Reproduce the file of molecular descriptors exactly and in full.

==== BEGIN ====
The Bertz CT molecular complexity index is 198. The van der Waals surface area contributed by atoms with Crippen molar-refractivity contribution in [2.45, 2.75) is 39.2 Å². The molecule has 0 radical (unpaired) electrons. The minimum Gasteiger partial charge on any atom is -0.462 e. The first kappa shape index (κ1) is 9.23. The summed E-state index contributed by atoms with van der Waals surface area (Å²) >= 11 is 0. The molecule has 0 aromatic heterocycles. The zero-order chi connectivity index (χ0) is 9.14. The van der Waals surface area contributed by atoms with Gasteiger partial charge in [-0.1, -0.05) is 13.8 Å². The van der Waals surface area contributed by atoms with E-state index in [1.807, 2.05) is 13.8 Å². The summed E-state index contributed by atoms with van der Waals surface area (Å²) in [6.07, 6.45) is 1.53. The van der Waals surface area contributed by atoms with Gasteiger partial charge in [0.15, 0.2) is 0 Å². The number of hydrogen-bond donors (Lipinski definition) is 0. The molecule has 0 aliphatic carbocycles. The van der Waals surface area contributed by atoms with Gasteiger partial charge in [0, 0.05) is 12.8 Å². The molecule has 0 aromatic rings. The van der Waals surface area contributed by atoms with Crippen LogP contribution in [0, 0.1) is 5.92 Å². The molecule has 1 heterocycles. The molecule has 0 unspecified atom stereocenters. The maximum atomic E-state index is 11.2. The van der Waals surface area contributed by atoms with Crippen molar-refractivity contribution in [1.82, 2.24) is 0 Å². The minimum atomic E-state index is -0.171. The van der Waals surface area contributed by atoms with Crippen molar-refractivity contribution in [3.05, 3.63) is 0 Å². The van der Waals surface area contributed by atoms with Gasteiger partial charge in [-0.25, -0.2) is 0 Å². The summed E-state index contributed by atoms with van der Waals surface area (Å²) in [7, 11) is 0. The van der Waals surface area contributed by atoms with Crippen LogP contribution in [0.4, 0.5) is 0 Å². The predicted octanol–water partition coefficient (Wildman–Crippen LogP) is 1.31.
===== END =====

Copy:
The Bertz CT molecular complexity index is 198. The van der Waals surface area contributed by atoms with Crippen molar-refractivity contribution in [2.45, 2.75) is 39.2 Å². The molecule has 0 radical (unpaired) electrons. The minimum Gasteiger partial charge on any atom is -0.462 e. The first kappa shape index (κ1) is 9.23. The summed E-state index contributed by atoms with van der Waals surface area (Å²) >= 11 is 0. The molecule has 0 aromatic heterocycles. The zero-order chi connectivity index (χ0) is 9.14. The van der Waals surface area contributed by atoms with Gasteiger partial charge in [-0.1, -0.05) is 13.8 Å². The van der Waals surface area contributed by atoms with E-state index in [1.807, 2.05) is 13.8 Å². The summed E-state index contributed by atoms with van der Waals surface area (Å²) in [6.07, 6.45) is 1.53. The van der Waals surface area contributed by atoms with Gasteiger partial charge in [0.15, 0.2) is 0 Å². The number of hydrogen-bond donors (Lipinski definition) is 0. The molecule has 0 aliphatic carbocycles. The van der Waals surface area contributed by atoms with Gasteiger partial charge in [0, 0.05) is 12.8 Å². The molecule has 0 aromatic rings. The van der Waals surface area contributed by atoms with Crippen LogP contribution in [0, 0.1) is 5.92 Å². The molecule has 1 heterocycles. The molecule has 0 unspecified atom stereocenters. The maximum atomic E-state index is 11.2. The van der Waals surface area contributed by atoms with Crippen molar-refractivity contribution in [1.82, 2.24) is 0 Å². The minimum atomic E-state index is -0.171. The van der Waals surface area contributed by atoms with Crippen molar-refractivity contribution in [3.05, 3.63) is 0 Å². The van der Waals surface area contributed by atoms with Gasteiger partial charge in [-0.25, -0.2) is 0 Å². The summed E-state index contributed by atoms with van der Waals surface area (Å²) in [7, 11) is 0. The van der Waals surface area contributed by atoms with Crippen LogP contribution in [0.4, 0.5) is 0 Å². The predicted octanol–water partition coefficient (Wildman–Crippen LogP) is 1.31.